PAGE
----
Photo 6 – How am I not dead?

At the end of 2013, I began a photographic story showing the state of the home I lived in with my father. I received many responses to these pictures. Mostly reactions of horror from people I know, who never really knew the extent of the conditions we lived in. They had never been witness to it. My father was very clever at disguising certain parts of the house and his dangerous eccentricities and careless nature were always well hidden. Friends and family were only allowed in the showy and presentable parts of the house. I however, saw the truth every day.

The kitchen was one of the worse rooms. It also happened to be the largest room in the house much to my father’s happiness (he saw it as his domain). Guests who visited always commented on how big it was; he loved that. But what if they had looked closer? Would they have seen the dirty and crumb filled toaster from,

(See My filthy life – Photo 3)

would they have stepped into our adjoining garage and discovered his hoarding obsession?

(See My father the hoarder – Photo 2)

Would they have walked around and seen the state of the cooker? A piece of kitchen equipment that I used every day living at home with my father. An appliance that I could not do without. An essential aid to making my life as normal as possible, something that would bring me sustenance and provide me with a basic human right. But what if that appliance was spoiled, unhygienic, unsanitary and rank? What if you were forced to use a machine that hadn’t been cleaned for ten years? It was another task my father had placed in my list of chores to do. A list that went up to eighty four. A mental list that I never lost count of and never completed. My father refused to help in any way. It was not his job. It was MY fault it got into that state and MY responsibility to resolve the tainted problem. Except it was too much for me. He gained so much enjoyment watching me on my hands and knees scrubbing his precious kitchen. I could not stand the humiliation and fearing the examination of my work after.

Why did I ever let myself live like this?

I mean, how am I not dead?

Image

Dictionary.com

un·san·i·tar·y

[uhn-san-i-ter-ee]  Show IPA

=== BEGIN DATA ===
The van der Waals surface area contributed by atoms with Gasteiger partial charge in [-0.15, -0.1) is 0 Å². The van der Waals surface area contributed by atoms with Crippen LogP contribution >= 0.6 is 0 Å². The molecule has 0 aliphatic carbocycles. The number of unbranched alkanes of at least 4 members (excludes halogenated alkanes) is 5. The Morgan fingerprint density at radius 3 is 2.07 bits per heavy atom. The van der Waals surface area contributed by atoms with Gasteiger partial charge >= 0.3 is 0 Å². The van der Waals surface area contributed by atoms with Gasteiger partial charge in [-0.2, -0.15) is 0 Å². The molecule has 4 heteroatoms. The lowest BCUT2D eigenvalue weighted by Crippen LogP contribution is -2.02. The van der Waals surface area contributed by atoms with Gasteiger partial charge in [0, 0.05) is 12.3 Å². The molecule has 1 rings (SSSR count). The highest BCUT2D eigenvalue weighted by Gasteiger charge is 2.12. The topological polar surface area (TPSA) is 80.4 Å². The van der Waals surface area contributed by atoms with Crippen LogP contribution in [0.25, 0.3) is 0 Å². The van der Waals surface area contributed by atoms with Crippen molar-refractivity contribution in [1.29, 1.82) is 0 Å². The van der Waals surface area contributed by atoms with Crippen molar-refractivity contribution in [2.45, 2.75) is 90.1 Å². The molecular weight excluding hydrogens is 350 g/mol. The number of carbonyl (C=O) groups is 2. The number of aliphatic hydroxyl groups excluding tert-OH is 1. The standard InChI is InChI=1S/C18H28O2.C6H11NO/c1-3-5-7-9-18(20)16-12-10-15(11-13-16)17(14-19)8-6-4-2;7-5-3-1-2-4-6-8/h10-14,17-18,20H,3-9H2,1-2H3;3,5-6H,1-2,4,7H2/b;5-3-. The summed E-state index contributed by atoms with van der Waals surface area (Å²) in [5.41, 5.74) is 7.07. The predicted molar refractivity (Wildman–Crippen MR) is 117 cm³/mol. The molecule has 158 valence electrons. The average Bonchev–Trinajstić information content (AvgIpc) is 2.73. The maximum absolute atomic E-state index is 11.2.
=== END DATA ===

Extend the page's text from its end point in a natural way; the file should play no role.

adjective

not sanitary; unhealthy or unhealthful; tending to harbor or spreaddisease: unsanitary living conditions.
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My father the hoarder – Photo 2.

The garage: a place he kept all the things that could not fit in anywhere else. I hated it. It never had a purpose, it was just a dirty storage unit for my father. When I was growing up, the garage was filled with garden equipment, old suitcases, our childhood bikes, ladders and occasional cleaning products. It was kept just like a garage should be. When my mother left, it’s purpose became unclear and my father began using it as a dumping ground. Old chairs began to surface as did other furniture we had stopped using. He started collecting crates of wine and endless bottles of beer there. Several sets of garden furniture appeared over the years, just in case he ran out during his BBQs for his “friends”. His hoarding was growing out of control. Worst of all, this space one day became my father’s gym. He bought a rowing machine and exercise bike and placed them into the already cramped area. I kept well away. No one ever entered the garage except him. That was until he started using it as an airing room. The damp, mouldy garage became the place he hung his clothes to be aired. When my father decided that he wanted entire control over every aspect of my life and began washing my clothes,* the garage was the place to let them dry. As he had been tirelessly looking after me, it was then my “job” to make sure all the clothes were hanged up on the washing lines he had now attached to the garage ceiling. ALL the clothes. Including his underwear. I refused of course. I would not attach mine either, he hated my insolence but nothing was going to let me degrade myself any further. He just laughed at me reiterating how ridiculous I was being and to “grow up and take responsibility”. I stood my ground, I already felt belittled enough.
I dreaded Sundays.
The day of “rest”. Well, it wasn’t for me. It was the day my father would do the few chores he set for himself. It was the day of “inspection” where my father would check on my cleaning and tidying. It was the day where I would often find piles of my “mess” the abuser had discovered strewn and scattered all over the house. It was my day to hang up the laundry and enter the disgusting garage. Sunday was the day I hated, when my father would follow me in and watch to see if I was doing it correctly otherwise it would all be taken down and done again. This time as he waited.

*See post: The right to wash my own clothes –  Published 2nd April 2013